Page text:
Lords Of Dogtown


Directed by: Catherine Hardwicke
Written by:Stacy Peralta
Starring: Jon Robinson, Emile Hirsch, Rebecca De Mornay, Victor Rasuk, Michael Angarano, Heath Ledger
Released: August 25, 2005
Grade: C+

Based on a true story, Lords Of Dogtown is about three teenagers who in the late 1970s, helped make skateboarding famous.  There was a similarly themed documentary made several years ago called Dogtown And The Z-Boys which I haven’t seen but it’s on my list of films to catch up on.  I was never really interested in this film and writer Stacy Peralta hasn’t done anything to change this.

Don’t think I’m not being objective though.  Even if you are interested in skateboarding, the film is  a confusing mess that doesn’t know what it wants to be.  It starts off with skateboarding, skateboarding and more skateboarding.  The kids all seem to have a different background and some strange parents but this wasn’t explored too much.  The film changes then when a drugged-up manager (played by Heath Ledger) starts entering them in tournaments.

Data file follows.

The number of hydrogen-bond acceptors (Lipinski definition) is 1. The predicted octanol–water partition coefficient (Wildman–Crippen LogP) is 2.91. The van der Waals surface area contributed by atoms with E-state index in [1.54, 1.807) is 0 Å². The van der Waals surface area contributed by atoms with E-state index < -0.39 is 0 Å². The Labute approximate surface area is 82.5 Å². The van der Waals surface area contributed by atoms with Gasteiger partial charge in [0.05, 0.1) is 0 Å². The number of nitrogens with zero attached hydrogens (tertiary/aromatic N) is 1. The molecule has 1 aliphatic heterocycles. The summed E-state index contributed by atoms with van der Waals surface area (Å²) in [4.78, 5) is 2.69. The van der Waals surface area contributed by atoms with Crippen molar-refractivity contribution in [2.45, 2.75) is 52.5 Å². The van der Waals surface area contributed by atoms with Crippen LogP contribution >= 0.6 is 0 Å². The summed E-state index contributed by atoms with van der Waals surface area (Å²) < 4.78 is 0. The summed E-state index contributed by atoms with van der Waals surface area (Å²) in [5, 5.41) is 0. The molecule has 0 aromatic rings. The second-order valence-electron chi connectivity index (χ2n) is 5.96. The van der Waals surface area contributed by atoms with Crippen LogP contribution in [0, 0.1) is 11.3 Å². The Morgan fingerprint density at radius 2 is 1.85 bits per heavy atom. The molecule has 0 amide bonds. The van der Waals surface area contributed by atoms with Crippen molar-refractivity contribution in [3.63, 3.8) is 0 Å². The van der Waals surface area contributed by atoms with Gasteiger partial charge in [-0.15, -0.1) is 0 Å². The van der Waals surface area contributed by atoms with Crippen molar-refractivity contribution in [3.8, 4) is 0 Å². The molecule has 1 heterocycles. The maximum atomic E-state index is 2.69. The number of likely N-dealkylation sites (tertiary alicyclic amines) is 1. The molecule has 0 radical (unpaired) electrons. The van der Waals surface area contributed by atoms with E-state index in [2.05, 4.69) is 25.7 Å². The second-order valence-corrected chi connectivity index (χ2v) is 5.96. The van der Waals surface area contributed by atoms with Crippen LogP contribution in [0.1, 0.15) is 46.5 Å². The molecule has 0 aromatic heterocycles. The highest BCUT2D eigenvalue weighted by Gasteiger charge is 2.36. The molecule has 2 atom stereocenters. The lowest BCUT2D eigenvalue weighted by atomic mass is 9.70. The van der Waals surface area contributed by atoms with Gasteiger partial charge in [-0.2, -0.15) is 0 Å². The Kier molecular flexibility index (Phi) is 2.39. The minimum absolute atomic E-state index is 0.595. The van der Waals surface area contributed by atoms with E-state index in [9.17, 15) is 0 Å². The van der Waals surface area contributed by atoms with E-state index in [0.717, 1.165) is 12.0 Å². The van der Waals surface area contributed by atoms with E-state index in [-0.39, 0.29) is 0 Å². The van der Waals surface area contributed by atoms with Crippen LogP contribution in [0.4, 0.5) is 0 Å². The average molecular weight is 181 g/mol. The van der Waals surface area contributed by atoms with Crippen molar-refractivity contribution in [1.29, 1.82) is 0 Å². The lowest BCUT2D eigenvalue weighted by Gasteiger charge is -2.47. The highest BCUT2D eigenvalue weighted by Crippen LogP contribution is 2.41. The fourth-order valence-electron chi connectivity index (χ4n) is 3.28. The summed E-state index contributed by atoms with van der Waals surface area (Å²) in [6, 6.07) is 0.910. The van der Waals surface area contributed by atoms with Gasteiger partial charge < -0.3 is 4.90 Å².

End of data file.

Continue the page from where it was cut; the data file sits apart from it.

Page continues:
The concluding parts of the film are rushed and don’t offer much.  As the three get older, they slowly drift apart.  Tony (Rasuk) finds stardom and develops an big ego.  Jay (Hirsch) starts hanging out with gangs, does drugs and shaves his head.  Stacy (Robinson) stays pretty much the same.  They are all reunited in a scene at the end with the help of another young skater named Sid (Angarano).  I guess this is supposed to be the feel good ending but felt indifferent.  So little time was spent developing the rift between the three leading characters, it seemed strange to have such a big, significant reconciliation.

The film is directed by Catherine Hardwicke who made a film last year I enjoyed a lot – Thirteen starring Evan Rachel Wood.  Lords Of Dogtown has a similar look with quick editing and many scenes shot with a moving hand-held camera.  It’s overdone here to the point where it’s hard to see what’s going on.  This detracts from the skateboarding itself (the essence of the film) and only highlights the fact they’ve used stunt doubles throughout.

Those who enjoy the sport will find plenty to like about the film.  Unlike any other sporting films though, this fails to connect with those who do not.